However even with the above rant, I enjoyed this book and its obviously the first in the sequel so hopefully the ones to come will be fairer towards women and feature them more heavily. I think Tom Huddleston really is an author to watch out for and you could see that he’d done his research into various things that were covered in this book, things that I want you readers to discover yourself! 
The Waking World will be published on 3rd October by David Fickling Books. My copy was sent by the publisher in exchange for an honest review. 

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  • maya

    Ugh, I hate it when books/movies are dominated by male characters. This doesn’t really sound like my sort of thing, but thanks for the review!

  • Tom Huddleston

    Hi Raimy, thanks for this review, it’s terrific and I take your criticisms on board. However, I really don’t want you to think that I didn’t consider the female perspective. I’m from old-school feminist stock (my mother was a Greenham Common woman) and I definitely wrestled with this aspect of the story. But in the end I felt it was more powerful – and more real – if we could see that Mohanna was a strong, independent girl, but that her relationship with her father prevented her from being the person she was trying to be. He’s simply too dominant a force in her life. This comes directly from personal experience – I’ve known women who were incredibly brave and strong but who were emotionally manipulated by powerful (often male) figures. I thought this was a more interesting journey to take Mohanna on: only towards the end does she manage to stand up for herself, truly and completely. Perhaps that scene could’ve been more forceful – I’m not about to pretend the book is perfect!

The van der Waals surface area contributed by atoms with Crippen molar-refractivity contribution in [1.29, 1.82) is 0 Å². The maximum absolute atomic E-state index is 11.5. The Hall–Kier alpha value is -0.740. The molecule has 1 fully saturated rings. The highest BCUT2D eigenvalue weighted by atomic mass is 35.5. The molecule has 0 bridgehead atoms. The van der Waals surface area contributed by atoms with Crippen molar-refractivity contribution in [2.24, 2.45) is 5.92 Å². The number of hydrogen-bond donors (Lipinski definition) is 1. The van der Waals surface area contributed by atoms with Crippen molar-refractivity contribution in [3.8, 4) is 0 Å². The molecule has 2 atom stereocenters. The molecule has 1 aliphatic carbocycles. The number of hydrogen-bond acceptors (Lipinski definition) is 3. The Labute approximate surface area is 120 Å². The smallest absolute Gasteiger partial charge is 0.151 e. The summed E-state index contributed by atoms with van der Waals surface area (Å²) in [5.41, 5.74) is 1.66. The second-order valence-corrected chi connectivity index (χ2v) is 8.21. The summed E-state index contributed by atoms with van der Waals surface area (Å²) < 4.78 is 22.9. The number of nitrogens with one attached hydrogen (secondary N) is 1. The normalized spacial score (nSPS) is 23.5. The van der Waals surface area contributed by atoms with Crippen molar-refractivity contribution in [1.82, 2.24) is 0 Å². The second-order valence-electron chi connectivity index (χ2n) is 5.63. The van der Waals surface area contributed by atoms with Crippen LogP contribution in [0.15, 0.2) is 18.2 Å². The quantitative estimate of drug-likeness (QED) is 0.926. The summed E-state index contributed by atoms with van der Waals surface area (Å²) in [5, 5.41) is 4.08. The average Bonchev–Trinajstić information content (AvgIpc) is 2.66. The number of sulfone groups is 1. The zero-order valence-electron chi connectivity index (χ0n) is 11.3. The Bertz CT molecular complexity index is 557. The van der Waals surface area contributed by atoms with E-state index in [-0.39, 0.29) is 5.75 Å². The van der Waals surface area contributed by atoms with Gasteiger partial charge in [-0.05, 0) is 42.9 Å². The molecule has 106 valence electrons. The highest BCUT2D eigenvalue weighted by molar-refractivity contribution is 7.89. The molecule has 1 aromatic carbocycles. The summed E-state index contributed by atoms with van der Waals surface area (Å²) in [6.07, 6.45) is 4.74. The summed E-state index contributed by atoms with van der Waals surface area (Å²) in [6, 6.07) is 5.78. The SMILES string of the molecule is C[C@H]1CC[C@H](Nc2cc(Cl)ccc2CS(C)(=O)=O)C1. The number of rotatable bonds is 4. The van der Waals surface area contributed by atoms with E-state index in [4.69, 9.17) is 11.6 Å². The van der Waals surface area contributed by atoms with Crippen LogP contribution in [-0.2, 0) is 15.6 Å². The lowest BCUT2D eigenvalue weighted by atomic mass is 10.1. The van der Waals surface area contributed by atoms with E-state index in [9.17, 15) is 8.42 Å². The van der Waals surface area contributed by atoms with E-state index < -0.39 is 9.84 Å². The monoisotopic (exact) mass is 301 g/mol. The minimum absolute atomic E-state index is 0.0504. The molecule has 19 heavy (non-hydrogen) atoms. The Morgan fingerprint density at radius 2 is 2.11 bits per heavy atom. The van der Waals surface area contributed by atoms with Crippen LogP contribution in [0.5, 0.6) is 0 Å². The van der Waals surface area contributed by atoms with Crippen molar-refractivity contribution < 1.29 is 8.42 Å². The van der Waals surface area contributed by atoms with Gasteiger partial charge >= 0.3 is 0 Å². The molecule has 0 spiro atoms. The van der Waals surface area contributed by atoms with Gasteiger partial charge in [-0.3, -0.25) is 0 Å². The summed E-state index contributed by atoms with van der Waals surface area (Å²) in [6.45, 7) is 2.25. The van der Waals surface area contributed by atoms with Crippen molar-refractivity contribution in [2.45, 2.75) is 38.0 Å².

At the risk of going overboard answering your criticisms, I don’t think it’s fair to say Mohanna is the only central female character. Lady Carifax is the smartest person in the story, it’s just that she chooses, in a male dominated society, to step back and let her ‘frontman’, the Law, look like he’s making all the decisions. I think this has historical precedent.

    I really do take your criticisms on board, though. As a film critic I hate to have the Bechdel Test used against me!

    If you’d like to continue this discussion feel free to ask Charlotte Portman for my email address. It’s a matter close to my heart and I’d definitely like to get your thoughts on it. I think it’s very easy for a writer to pay lip service to feminist ideas by simply writing strong female characters who stomp about getting into fights, but for me it was much more interesting to depict characters whose inner strength was clear to see, but was stifled by their upbringing and their society. I hope this makes sense. If not, tell me!

  • Tom Huddleston

    I don’t want the above comment to imply that I think it’s only women who are manipulated by dominant figures. It happens to all of us. It’s just that it worked in the context of this particular story.

  • Clover

    I found your review to be quite interesting … and also that the author has chosen to respond to your comments as well!

    I’m not sure what to make of the book as yet, but I’m intrigued. I think if I have the opportunity again to read the book, I might give it a chance..